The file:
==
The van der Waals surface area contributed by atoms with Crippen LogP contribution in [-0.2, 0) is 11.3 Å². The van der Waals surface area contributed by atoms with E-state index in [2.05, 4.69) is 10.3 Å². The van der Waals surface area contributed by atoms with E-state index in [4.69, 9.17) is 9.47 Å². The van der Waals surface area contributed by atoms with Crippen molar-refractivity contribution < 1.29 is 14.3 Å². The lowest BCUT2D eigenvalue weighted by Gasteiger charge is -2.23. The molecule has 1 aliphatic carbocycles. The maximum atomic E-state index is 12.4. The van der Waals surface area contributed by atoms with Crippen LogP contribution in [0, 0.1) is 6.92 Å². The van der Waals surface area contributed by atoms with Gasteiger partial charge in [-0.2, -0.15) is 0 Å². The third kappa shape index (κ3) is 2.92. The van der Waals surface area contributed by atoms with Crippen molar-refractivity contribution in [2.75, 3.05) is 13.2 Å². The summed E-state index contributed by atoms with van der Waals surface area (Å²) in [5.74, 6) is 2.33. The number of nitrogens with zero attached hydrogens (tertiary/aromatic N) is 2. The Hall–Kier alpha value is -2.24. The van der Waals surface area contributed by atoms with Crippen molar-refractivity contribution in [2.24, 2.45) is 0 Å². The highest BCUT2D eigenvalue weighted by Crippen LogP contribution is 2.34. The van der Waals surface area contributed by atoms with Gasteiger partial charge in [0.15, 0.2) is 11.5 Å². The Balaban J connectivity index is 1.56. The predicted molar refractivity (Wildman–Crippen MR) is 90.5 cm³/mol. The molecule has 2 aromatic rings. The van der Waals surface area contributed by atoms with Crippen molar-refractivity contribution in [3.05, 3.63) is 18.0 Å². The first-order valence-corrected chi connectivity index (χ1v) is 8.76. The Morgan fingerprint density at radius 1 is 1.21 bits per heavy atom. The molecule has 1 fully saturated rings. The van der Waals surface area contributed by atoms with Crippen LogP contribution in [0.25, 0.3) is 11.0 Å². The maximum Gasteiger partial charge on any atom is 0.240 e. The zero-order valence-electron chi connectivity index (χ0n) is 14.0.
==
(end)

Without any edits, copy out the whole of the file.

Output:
The van der Waals surface area contributed by atoms with Crippen LogP contribution in [-0.2, 0) is 11.3 Å². The van der Waals surface area contributed by atoms with E-state index in [2.05, 4.69) is 10.3 Å². The van der Waals surface area contributed by atoms with E-state index in [4.69, 9.17) is 9.47 Å². The van der Waals surface area contributed by atoms with Crippen molar-refractivity contribution < 1.29 is 14.3 Å². The lowest BCUT2D eigenvalue weighted by Gasteiger charge is -2.23. The molecule has 1 aliphatic carbocycles. The maximum atomic E-state index is 12.4. The van der Waals surface area contributed by atoms with Crippen LogP contribution in [0, 0.1) is 6.92 Å². The van der Waals surface area contributed by atoms with Gasteiger partial charge in [-0.2, -0.15) is 0 Å². The third kappa shape index (κ3) is 2.92. The van der Waals surface area contributed by atoms with Crippen molar-refractivity contribution in [2.75, 3.05) is 13.2 Å². The summed E-state index contributed by atoms with van der Waals surface area (Å²) in [5.74, 6) is 2.33. The number of nitrogens with zero attached hydrogens (tertiary/aromatic N) is 2. The Hall–Kier alpha value is -2.24. The van der Waals surface area contributed by atoms with Crippen molar-refractivity contribution in [2.24, 2.45) is 0 Å². The highest BCUT2D eigenvalue weighted by Crippen LogP contribution is 2.34. The van der Waals surface area contributed by atoms with Gasteiger partial charge in [0.15, 0.2) is 11.5 Å². The Balaban J connectivity index is 1.56. The predicted molar refractivity (Wildman–Crippen MR) is 90.5 cm³/mol. The molecule has 2 aromatic rings. The van der Waals surface area contributed by atoms with Crippen molar-refractivity contribution in [3.05, 3.63) is 18.0 Å². The first-order valence-corrected chi connectivity index (χ1v) is 8.76. The Morgan fingerprint density at radius 1 is 1.21 bits per heavy atom. The molecule has 1 fully saturated rings. The van der Waals surface area contributed by atoms with Crippen LogP contribution in [0.25, 0.3) is 11.0 Å². The maximum Gasteiger partial charge on any atom is 0.240 e. The zero-order valence-electron chi connectivity index (χ0n) is 14.0.